Monday, 19 April 2010

Going for Goldmans

A great and ‘gleeful’ feeding-frenzy on the Goldmans scandal over at Alpha- ville and elsewhere – and why not? The accusations get to the heart of one of the lasting critiques of capitalism: that few great fortunes are built without recourse to exploitation of dominant market positions or privileged information (‘monopoly’ and ‘insider trading’ are ugy words …)

So will prosecutions follow ? The lack of punitive actions
has been a feature of the Crisis– imprisoning Madoff, a mere con artist, hardly counts – in stark contrast to the readiness of the US authorities to lock up everyone in sight after the Enron debacle, and finish Andersens into the bargain. Safety in numbers ? It’s being suggested that there aren’t enough lawyers or courts in the land to go after them all, nor auditors to go around if another of the Big Boys were to be taken down..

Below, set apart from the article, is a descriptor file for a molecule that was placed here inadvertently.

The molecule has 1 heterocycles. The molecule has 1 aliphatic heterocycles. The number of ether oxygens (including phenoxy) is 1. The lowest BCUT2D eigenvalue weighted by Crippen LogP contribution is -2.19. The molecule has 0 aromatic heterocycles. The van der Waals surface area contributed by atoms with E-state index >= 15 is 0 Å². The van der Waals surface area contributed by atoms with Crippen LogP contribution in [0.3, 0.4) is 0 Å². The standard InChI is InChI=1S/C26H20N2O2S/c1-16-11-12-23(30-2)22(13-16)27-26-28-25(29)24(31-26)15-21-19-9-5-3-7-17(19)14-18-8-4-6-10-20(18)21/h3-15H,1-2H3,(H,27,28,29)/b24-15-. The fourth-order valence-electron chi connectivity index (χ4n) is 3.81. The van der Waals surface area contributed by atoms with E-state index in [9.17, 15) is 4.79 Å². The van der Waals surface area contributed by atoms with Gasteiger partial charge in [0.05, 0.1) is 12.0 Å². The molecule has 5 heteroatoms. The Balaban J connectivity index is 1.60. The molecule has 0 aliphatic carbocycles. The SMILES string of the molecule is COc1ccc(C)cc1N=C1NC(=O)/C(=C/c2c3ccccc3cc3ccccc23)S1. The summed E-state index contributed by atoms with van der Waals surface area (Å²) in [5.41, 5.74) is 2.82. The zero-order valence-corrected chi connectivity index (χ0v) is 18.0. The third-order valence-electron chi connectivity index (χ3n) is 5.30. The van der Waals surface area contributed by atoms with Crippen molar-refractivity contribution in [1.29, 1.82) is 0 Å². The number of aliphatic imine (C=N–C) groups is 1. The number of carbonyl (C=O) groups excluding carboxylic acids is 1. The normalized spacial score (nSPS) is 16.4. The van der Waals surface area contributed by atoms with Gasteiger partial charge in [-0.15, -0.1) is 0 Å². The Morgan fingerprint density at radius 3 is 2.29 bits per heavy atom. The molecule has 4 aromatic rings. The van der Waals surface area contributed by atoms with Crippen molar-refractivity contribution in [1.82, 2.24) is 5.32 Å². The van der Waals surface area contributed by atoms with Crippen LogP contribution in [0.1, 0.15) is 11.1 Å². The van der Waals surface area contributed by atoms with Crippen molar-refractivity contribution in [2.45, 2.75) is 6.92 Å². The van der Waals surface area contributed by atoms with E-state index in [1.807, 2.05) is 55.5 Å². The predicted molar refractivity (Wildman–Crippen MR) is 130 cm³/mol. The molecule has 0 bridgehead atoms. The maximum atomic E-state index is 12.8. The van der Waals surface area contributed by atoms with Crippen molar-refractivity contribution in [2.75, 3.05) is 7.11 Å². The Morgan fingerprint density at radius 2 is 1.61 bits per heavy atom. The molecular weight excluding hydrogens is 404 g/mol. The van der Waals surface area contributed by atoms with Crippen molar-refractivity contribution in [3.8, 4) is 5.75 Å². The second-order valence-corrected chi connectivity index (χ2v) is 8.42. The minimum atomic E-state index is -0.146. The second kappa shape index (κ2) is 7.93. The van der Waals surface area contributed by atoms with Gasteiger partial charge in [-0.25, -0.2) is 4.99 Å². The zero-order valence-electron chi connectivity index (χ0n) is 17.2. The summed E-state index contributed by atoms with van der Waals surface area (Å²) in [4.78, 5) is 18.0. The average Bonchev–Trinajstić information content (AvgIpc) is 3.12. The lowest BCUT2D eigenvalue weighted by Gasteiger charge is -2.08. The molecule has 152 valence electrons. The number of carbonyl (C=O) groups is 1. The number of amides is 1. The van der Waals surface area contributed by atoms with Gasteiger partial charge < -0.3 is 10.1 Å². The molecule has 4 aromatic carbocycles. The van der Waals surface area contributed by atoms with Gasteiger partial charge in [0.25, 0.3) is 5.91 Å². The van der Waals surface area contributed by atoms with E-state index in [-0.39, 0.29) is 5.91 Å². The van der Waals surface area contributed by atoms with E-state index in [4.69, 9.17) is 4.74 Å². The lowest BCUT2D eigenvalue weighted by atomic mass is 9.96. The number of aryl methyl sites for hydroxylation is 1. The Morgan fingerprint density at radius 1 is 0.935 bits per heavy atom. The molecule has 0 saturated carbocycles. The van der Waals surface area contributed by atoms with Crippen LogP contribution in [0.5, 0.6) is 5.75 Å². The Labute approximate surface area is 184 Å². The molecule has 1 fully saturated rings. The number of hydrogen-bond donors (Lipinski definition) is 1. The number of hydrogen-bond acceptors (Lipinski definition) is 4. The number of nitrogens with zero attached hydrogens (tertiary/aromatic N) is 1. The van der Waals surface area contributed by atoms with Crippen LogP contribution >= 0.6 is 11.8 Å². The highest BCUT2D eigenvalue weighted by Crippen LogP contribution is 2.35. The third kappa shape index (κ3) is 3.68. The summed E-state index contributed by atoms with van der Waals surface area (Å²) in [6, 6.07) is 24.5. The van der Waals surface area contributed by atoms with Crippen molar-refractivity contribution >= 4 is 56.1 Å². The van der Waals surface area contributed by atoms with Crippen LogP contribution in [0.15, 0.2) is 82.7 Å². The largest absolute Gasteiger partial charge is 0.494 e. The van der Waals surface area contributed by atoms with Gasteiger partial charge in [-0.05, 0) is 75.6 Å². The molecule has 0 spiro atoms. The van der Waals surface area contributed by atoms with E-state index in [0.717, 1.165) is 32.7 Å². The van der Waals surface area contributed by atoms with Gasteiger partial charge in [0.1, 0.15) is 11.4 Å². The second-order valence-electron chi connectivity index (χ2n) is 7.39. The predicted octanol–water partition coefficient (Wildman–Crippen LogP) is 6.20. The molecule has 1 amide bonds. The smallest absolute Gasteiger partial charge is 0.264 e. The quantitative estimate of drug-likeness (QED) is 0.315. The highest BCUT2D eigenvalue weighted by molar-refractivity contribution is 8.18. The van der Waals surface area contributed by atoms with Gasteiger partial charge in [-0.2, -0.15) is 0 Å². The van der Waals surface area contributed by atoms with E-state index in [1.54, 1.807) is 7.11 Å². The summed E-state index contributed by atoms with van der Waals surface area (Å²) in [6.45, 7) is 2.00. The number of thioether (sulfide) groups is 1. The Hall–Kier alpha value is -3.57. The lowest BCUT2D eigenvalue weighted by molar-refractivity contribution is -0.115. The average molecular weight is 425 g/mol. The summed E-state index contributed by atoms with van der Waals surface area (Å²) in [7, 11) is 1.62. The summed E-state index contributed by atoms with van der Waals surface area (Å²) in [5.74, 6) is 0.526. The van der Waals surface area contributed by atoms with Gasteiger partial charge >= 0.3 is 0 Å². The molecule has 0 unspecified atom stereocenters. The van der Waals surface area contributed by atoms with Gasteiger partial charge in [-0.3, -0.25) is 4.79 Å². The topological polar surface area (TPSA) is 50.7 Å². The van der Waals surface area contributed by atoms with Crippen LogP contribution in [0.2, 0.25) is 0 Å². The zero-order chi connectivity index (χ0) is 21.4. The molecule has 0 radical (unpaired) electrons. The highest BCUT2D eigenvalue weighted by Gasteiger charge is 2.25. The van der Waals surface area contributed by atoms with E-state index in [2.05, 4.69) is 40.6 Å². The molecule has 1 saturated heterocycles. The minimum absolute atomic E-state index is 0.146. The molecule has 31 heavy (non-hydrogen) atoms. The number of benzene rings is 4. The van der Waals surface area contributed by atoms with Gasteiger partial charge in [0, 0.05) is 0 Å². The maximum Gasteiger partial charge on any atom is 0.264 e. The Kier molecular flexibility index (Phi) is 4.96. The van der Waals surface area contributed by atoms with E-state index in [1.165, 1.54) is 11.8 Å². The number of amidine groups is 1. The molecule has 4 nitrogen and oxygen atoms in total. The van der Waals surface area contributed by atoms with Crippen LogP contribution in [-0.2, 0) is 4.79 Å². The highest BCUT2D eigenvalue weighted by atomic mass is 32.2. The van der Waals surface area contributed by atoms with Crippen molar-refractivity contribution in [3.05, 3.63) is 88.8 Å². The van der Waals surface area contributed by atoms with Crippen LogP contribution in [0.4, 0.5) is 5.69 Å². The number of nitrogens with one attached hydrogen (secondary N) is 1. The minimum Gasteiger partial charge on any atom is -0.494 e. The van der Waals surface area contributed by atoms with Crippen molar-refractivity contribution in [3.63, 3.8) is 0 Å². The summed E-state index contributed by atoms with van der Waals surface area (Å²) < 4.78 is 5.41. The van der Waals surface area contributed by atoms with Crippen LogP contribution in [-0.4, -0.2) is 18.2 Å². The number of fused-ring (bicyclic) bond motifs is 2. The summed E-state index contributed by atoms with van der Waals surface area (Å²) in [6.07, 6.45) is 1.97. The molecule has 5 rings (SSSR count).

That’s to miss the point. Making a salutary example of a small number of egregious CEO-level offenders will have most of the effect that’s wanted. And Fabulous Fabrice could do with the smile wiping off his face, while we're at it. Very few nice middle-class people went to spend any time in the cells at all, and every generation should have its sharp reminder.

And of course this might be quite popular. In Mid-Term Year …



CityUnslicker said...

The best thing will be that maybe the banks that got scammed, i.e. the failed ones, will start to sue the banks that did the scamming.

There is a good case that can be made that Goldmans and JP Morgan actively took down Bear Stearns and Lehman Bros.

Collateral damage accounted for many European banks, our own hubristic RBS included.

Steven_L said...

We need a good old fashioned inquisition Nick, that'd sort 'em out!